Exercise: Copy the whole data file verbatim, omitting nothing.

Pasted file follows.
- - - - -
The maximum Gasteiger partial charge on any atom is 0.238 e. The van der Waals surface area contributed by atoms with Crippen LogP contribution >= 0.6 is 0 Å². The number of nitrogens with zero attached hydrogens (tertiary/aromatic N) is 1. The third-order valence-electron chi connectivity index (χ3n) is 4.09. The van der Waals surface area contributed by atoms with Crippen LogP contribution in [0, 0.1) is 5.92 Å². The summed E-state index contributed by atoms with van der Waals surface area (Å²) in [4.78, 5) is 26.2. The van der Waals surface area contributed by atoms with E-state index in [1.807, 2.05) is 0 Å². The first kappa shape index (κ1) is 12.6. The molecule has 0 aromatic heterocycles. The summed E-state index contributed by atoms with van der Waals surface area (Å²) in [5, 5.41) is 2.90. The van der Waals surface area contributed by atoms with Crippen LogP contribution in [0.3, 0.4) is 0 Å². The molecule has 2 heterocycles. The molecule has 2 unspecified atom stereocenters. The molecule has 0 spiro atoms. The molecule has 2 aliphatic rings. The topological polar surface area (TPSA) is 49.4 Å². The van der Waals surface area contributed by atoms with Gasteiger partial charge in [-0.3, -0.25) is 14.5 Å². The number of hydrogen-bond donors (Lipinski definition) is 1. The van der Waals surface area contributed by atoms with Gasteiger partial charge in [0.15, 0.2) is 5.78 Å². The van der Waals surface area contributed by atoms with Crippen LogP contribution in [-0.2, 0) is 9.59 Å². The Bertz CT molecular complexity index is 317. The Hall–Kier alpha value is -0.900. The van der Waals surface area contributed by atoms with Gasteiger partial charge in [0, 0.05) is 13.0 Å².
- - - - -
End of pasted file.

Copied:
The maximum Gasteiger partial charge on any atom is 0.238 e. The van der Waals surface area contributed by atoms with Crippen LogP contribution >= 0.6 is 0 Å². The number of nitrogens with zero attached hydrogens (tertiary/aromatic N) is 1. The third-order valence-electron chi connectivity index (χ3n) is 4.09. The van der Waals surface area contributed by atoms with Crippen LogP contribution in [0, 0.1) is 5.92 Å². The summed E-state index contributed by atoms with van der Waals surface area (Å²) in [4.78, 5) is 26.2. The van der Waals surface area contributed by atoms with E-state index in [1.807, 2.05) is 0 Å². The first kappa shape index (κ1) is 12.6. The molecule has 0 aromatic heterocycles. The summed E-state index contributed by atoms with van der Waals surface area (Å²) in [5, 5.41) is 2.90. The van der Waals surface area contributed by atoms with Crippen LogP contribution in [0.3, 0.4) is 0 Å². The molecule has 2 heterocycles. The molecule has 2 unspecified atom stereocenters. The molecule has 0 spiro atoms. The molecule has 2 aliphatic rings. The topological polar surface area (TPSA) is 49.4 Å². The van der Waals surface area contributed by atoms with Gasteiger partial charge in [-0.3, -0.25) is 14.5 Å². The number of hydrogen-bond donors (Lipinski definition) is 1. The van der Waals surface area contributed by atoms with Gasteiger partial charge in [0.15, 0.2) is 5.78 Å². The van der Waals surface area contributed by atoms with Crippen LogP contribution in [-0.2, 0) is 9.59 Å². The Bertz CT molecular complexity index is 317. The Hall–Kier alpha value is -0.900. The van der Waals surface area contributed by atoms with Gasteiger partial charge in [0, 0.05) is 13.0 Å².